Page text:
Well, what have you tried doing? This should be a pretty simple thing to debug if you work through it methodically.


  1. Is db defined? Is it a "real" instance of SQLiteDB or not in some way corrupt? Is it in a normal state or did it return some error state?

  2. What are the types of symbol.data and symbol.typeName? Do you really need to cast them to NSString?

  3. What are the values of of symbol.data and symbol.typeName? Are they sensible and non-nil?

  4. Which line of addRecordToDatabase:: causes the crash?

  5. If it's not the first line, what is the value of insertCommand?

My guess is that your crash is because you pass in an NSString and then tell [NSString stringWithFormat:] that those same types are char* (the %s). You need to be using %@ for objects. An NSString is not the same as a normal C string. The results are difficult to predict as it's likely dependent on the contents of the stack. A crash sounds likely...

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Stephen has the answer: Use %@ for placeholders for instances of NSString (any NSObject), not %s –  nielsbot Apr 30 '11 at 19:16
Stephen... I don't think it gets that far... I didn't change any of the code when I moved the method contents inline... so, it appears to me the problem is in the message call to the method. To answer your questions above: 1. yes, it's a singleton, working just fine (I checked the code to make sure it acts like it should, returning a copy of the instance. #2 They are both NSStrings. #3. they are valid. #4. the message is where the crash occurs, it never gets to the first line of the method. #5 insertCommand is valid, and contains no syntax errors. –  spokane-dude Apr 30 '11 at 19:21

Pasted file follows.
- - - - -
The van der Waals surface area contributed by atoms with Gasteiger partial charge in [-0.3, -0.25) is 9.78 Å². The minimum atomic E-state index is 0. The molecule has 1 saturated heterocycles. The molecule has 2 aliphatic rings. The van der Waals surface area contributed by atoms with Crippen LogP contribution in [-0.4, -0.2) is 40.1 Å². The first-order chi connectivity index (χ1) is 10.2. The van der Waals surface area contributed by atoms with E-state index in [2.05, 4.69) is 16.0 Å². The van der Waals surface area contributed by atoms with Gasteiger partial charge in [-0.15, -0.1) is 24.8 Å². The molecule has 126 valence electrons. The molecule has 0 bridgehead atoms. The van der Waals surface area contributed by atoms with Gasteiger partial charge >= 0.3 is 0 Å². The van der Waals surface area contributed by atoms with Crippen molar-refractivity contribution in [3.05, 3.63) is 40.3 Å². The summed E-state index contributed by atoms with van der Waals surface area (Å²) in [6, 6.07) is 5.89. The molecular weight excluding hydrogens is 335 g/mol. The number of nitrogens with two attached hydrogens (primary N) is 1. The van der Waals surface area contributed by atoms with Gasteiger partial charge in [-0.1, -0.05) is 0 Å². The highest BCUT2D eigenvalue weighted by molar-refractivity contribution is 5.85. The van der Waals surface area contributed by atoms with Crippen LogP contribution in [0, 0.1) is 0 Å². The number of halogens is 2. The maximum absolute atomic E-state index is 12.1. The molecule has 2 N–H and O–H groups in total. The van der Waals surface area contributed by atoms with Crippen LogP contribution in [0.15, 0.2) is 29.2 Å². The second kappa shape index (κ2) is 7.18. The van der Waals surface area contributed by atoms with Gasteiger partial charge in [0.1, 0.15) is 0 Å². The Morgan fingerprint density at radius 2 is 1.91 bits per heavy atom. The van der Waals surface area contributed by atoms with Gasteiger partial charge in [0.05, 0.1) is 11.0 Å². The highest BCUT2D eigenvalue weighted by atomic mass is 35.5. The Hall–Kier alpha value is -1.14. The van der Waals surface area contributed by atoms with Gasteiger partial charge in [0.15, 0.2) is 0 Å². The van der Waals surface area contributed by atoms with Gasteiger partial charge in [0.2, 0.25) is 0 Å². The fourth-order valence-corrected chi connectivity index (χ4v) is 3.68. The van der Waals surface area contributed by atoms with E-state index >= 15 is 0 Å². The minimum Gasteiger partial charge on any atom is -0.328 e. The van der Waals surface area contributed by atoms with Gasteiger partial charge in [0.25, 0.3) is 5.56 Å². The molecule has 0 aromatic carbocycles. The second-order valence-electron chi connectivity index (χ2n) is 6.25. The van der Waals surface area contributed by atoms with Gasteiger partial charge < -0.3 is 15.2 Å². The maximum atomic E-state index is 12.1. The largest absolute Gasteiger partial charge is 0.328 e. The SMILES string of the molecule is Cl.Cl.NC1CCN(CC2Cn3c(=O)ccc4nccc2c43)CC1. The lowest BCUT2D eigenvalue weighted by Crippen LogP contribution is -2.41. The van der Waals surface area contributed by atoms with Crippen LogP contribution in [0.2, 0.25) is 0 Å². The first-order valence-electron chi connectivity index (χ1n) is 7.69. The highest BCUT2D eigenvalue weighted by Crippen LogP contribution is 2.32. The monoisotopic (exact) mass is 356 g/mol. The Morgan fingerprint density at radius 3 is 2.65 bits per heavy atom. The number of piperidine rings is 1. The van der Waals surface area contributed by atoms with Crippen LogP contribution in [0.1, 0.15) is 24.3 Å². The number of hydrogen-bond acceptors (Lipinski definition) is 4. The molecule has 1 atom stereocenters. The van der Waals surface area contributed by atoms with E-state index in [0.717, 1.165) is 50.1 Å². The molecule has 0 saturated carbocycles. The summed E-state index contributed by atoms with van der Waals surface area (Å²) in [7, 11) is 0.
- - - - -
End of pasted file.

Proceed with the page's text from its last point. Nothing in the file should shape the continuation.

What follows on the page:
Can you verify your assumptions using the debugger? Reading the code is one thing, checking what is actually happening is completely different. Create a breakpoint and single-step through the code, checking the contents of the variables as you go. –  Stephen Darlington May 1 '11 at 13:19

EXC_BAD_ACCESS is a symptom of bad memory management. One of the objects you're trying to access, (db, symbol, or possibly symbol.data), could have been removed from memory or not properly allocated initially.

You can find out which one by setting a breakpoint at the line in question and debugging. My money is on symbol. So, at the point where symbol is created, try adding a retain call, something like:

Symbol *symbol = [Symbol symbolWithData:blah] retain];
... (make db call here)
[symbol release];

A couple other suggestions:

  1. Make sure you have XCode setup so breakpoints are tripped any time an NSException is thrown.
  2. Use NSZombiesEnabled as described in this Stack Overflow post.
share|improve this answer
asinesio: thank you for the pointers... I do believe you're right, the problem is with "symbol". This is how I defined it: ZBarSymbol *symbol = [[ZBarSymbol symbolWithData: nil] retain]; which I don't think is correct. The original definition was: ZBarSymbol *symbol = nil; If, in fact this is not the correct way to define it, what is? (sorry for the lame questions, but I'm a newbie, learning as I go!) :D –  spokane-dude Apr 30 '11 at 19:50